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Minnesota researcher finds a possible association between virus and acute flaccid myelitis



  An electron micrograph of a thin section of enterovirus D68
An electron micrograph of a thin section of enterovirus D68

A University of Minnesota researcher has identified a virus that is linked to a disease that can cause sudden paralysis in children.

Between September and November, state health officials learned that six Minnesota children suddenly had a weakness in their arms and legs. One of the children remains in the hospital, and all are still weak limbs, a report submitted by the Centers for Disease Control and Prevention on Thursday.

Heidi Moline, chief pediatrics at the University of Minnesota, studied the cases of children diagnosed with acute flaccid myelitis or AFM.

Moline said the virus, the enterovirus D68, was found in the cerebrospinal fluid of one of the six patients, "which helps to explain one of the causes of AFM and better characterize this disease."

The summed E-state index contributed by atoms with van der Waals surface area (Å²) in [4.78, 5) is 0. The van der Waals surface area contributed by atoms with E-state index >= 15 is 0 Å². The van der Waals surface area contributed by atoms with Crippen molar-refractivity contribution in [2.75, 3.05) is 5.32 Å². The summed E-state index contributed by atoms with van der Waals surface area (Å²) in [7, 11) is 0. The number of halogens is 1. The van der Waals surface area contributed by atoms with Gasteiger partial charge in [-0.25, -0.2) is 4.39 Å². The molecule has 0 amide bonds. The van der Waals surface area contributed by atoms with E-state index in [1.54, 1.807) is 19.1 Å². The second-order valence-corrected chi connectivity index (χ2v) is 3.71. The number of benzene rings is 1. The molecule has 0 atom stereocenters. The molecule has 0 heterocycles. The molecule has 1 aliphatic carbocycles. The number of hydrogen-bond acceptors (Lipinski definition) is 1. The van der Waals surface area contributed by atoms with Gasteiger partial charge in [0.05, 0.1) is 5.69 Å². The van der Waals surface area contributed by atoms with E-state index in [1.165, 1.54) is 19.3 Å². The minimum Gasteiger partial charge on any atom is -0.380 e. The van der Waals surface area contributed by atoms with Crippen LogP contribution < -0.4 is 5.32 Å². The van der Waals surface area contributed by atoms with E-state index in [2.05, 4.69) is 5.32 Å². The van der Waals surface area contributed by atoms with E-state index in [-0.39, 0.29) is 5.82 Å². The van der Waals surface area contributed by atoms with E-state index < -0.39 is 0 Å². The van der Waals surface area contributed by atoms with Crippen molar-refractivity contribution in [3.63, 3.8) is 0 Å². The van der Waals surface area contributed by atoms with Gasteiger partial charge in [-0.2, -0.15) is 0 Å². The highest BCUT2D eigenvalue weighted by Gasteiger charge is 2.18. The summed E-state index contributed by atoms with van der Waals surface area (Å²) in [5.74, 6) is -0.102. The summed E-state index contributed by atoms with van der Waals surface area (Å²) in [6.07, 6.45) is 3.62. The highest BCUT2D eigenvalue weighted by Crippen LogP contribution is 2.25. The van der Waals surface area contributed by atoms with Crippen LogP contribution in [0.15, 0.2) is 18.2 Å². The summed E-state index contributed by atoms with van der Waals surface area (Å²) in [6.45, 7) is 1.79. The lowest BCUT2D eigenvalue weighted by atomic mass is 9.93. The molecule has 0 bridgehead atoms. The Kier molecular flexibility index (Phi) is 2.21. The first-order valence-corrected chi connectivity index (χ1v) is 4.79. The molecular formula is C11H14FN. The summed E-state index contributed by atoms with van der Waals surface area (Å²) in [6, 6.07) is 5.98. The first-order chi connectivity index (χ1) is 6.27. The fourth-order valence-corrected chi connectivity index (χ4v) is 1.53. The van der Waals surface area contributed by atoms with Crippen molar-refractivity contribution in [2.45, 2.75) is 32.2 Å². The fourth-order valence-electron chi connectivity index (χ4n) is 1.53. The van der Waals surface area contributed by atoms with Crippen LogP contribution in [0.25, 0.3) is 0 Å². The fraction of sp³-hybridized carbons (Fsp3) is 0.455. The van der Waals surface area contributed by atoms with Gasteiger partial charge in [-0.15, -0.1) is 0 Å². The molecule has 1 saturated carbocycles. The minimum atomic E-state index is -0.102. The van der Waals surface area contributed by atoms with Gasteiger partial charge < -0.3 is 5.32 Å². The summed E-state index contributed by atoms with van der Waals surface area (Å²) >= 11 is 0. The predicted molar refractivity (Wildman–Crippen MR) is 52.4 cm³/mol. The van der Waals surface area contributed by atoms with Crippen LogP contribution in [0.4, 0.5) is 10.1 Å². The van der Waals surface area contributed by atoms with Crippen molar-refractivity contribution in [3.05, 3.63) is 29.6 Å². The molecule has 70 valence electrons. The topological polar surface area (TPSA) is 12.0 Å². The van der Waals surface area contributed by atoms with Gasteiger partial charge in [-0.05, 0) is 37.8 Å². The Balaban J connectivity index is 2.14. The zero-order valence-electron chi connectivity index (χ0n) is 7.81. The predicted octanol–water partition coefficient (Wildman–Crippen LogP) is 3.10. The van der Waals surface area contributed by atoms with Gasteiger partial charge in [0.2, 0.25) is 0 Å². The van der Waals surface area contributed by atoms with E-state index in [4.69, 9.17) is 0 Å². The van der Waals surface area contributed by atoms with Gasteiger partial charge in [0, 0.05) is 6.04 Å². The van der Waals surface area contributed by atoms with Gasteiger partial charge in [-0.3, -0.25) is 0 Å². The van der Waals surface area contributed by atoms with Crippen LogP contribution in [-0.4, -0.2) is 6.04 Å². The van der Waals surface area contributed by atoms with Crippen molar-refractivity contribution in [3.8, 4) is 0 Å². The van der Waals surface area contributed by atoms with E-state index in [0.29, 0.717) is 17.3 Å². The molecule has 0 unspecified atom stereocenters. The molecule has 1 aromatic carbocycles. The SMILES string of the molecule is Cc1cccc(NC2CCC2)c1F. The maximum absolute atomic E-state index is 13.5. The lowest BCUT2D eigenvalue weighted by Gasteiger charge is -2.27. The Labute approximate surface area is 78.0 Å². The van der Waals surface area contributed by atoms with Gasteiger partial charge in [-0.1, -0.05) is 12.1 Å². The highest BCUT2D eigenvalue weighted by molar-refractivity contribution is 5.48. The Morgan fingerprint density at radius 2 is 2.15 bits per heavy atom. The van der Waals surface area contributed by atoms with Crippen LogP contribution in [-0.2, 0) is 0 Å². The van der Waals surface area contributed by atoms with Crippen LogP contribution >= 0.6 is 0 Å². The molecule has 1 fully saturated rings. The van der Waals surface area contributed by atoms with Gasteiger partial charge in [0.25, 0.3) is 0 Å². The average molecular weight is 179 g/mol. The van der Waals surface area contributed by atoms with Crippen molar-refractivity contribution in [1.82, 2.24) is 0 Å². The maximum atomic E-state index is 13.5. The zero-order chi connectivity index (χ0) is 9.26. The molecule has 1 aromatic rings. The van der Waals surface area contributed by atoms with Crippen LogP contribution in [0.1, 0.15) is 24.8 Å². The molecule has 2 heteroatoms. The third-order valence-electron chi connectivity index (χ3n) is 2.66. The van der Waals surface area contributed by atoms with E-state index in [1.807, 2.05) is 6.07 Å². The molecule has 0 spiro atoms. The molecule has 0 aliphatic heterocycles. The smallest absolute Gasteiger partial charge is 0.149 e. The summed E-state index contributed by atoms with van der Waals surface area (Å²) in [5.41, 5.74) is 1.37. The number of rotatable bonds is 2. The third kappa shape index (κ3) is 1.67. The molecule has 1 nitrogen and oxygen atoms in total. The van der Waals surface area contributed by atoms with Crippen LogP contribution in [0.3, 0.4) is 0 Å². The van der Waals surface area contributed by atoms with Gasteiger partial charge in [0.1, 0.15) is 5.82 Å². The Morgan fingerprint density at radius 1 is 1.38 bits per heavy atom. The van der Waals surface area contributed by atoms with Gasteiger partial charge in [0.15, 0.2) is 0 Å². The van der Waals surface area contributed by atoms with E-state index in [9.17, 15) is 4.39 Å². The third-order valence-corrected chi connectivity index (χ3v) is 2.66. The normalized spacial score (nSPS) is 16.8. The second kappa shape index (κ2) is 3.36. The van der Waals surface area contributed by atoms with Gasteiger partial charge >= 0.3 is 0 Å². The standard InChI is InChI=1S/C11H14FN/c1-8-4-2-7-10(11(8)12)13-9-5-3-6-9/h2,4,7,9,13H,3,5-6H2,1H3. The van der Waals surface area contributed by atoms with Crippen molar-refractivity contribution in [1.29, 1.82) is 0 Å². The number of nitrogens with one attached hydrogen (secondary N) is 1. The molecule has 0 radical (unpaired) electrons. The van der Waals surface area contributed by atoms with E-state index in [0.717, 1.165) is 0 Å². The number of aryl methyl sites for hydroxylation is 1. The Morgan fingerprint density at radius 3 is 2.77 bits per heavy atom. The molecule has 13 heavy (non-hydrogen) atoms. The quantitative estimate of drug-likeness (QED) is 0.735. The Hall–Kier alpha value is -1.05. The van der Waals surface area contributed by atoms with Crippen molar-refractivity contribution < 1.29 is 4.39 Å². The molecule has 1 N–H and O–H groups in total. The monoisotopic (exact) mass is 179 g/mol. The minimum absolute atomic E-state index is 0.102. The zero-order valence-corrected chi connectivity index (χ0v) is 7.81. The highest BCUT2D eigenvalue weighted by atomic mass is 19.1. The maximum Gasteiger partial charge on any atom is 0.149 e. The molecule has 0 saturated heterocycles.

She said the virus was common because of coughing or sneezing, and usually spikes every fall in autumn.

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"It was amazing to hear how parents went to bed the night before, felt well and showed no signs of illness or weakness in the morning, unable to brush their hair or the stairs go down, "Moline said.

According to the CDC report, the children all lived in various counties in Minnesota and had no contact to assume they had been infected. Moline said it was not clear why these children were getting along with AFM. All had fever or upper respiratory symptoms before the onset of weakness.

AFM is a rare disease that affects the gray matter area of ​​the spinal cord. This can lead to symptoms of sudden muscle weakness and occasional paralysis. At the time of the Minnesota cases, other cases of AFM have been reported in children elsewhere in the United States. The CDC began investigating the AFM in 2014 after reports of "a large number of cases"

the MPR News reporter, Nina Moini, had contributed to this report.


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